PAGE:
Legal & Courts Building
39015 172nd Ave SE
Auburn, WA 98092
Program Description - The Muckleshoot Tribal Court administers the law pursuant to the Muckleshoot Code of Laws and subsequent Ordinances for the Muckleshoot Indian Tribe, its community, its people, and all persons, property, resources, and territories subject to its jurisdiction.
Scope of Services - The Tribal Court offers a forum of dispute resolution per approved Codes and Laws of the Muckleshoot Tribe.
Free Legal Aid Clinic
The Muckleshoot Tribal Court is introducing a pilot project to establish a Legal Aid Clinic for the benefit of eligible Tribal and Community Members in need of legal advice. These services may include, but are not limited to, advice-only services with respect to document review, criminal and civil litigation advice, probate matters, family law matters, explanation of the scope of Tribal Court jurisdiction, assistance with access to Tribal Court, and other routine matters. Advice may be provided to members seeking to use both State and Tribal Court, but, preference shall be given to Tribal Court cases.
To implement this pilot project the Tribe has contracted with Jared Miller an attorney with Baldwin, Crocker & Rudd, P.C. Mr. Miller will provide advice services at the Clinic on the 1st and 3rd Mondays of each month beginning in the month of November. Each clinic participant will receive up to one (1) hour of free legal services with Mr. Miller or another licensed attorney. The attorney will decline services where there is a conflict of interest or an ethical issue. For more information, or to schedule an appointment on one of our Clinic days, please contact the Muckleshoot Tribal Court at (253) 876-3203.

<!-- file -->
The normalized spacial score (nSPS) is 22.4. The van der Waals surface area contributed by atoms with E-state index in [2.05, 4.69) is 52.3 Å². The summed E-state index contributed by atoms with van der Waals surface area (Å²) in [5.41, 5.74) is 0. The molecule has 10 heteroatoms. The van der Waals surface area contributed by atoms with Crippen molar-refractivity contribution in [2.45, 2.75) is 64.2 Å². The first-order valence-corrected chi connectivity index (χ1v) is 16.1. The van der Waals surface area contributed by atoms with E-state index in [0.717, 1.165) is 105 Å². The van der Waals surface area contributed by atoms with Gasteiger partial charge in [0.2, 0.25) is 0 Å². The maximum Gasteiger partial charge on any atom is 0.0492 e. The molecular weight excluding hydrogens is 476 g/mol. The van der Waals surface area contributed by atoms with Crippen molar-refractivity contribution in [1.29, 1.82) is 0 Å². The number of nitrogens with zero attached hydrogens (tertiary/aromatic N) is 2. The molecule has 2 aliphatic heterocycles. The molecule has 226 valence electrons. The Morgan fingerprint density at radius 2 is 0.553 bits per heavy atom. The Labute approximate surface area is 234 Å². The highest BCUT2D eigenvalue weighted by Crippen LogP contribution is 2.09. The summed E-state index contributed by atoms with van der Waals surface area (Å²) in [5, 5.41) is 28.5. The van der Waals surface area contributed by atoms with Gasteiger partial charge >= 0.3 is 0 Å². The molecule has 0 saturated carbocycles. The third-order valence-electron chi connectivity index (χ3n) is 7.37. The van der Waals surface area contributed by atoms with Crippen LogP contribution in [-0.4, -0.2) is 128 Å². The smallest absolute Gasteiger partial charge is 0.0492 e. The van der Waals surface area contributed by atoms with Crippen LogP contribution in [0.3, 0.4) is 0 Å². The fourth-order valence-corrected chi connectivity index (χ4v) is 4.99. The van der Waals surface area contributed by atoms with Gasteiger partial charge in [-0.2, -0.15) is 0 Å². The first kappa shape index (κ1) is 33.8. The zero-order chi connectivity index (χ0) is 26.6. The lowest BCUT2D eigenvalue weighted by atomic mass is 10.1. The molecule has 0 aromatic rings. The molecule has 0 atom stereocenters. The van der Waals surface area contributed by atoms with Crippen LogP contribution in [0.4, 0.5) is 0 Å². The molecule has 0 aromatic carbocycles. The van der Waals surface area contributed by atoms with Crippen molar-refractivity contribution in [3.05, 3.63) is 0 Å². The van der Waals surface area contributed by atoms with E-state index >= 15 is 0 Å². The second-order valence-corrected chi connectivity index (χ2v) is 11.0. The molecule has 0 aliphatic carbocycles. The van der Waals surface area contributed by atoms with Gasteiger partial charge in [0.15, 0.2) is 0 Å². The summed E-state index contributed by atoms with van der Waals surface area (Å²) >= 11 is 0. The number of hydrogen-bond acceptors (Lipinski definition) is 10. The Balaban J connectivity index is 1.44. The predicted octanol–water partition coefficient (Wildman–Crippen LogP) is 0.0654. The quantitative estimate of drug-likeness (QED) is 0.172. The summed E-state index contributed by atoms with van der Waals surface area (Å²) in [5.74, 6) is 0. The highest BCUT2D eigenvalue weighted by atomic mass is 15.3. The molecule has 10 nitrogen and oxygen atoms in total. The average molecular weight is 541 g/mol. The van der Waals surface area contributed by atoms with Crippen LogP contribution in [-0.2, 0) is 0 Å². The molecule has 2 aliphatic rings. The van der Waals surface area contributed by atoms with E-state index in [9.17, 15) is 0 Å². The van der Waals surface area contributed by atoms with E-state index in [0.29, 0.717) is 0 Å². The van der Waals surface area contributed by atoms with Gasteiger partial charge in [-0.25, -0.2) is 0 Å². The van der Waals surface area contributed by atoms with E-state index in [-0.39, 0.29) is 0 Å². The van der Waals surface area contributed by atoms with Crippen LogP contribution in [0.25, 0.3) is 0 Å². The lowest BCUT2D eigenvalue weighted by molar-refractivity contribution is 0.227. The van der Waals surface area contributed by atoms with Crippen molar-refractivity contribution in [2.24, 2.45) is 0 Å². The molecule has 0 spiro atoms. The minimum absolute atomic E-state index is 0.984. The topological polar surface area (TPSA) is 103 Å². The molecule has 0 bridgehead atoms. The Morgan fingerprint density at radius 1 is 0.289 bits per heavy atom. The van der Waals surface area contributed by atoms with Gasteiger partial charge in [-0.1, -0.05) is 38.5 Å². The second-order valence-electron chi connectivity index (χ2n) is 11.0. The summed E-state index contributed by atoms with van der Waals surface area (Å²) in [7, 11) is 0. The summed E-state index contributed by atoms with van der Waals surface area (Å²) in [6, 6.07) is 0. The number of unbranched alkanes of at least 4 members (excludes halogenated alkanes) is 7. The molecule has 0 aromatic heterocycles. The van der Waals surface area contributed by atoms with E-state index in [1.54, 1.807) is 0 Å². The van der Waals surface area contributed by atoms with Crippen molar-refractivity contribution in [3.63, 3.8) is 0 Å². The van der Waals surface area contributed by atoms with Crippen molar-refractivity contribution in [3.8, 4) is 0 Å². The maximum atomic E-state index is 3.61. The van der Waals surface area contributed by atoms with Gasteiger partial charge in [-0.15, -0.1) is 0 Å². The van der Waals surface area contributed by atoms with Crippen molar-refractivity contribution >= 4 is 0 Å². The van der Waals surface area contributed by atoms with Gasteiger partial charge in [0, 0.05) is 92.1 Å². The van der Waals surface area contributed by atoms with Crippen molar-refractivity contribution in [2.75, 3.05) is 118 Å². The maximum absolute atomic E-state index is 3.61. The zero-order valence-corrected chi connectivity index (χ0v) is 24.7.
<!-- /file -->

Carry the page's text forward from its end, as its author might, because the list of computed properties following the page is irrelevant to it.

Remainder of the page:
Partners - The Muckleshoot Tribal Court contracts with the Northwest Intertribal Court System to provide the Chief Judge, Prosecutor and Appellate services. The University of Washington Native American Law Center provides Public Defender Services for those involved in dependency actions. Columbia Legal Services, a non-profit legal service, also have attorneys admitted to the Muckleshoot Court Bar but is limited to serving income eligible clients in civil matters. According to the Muckleshoot Tribal Code of Laws, an advocate can be a lay person of good character, a member of a federally recognized tribe and resides within 70 miles of the Muckleshoot Indian Reservation or a member in good standing of a State Bar Association. For more information please follow the links provided or contact the Tribal Court directly.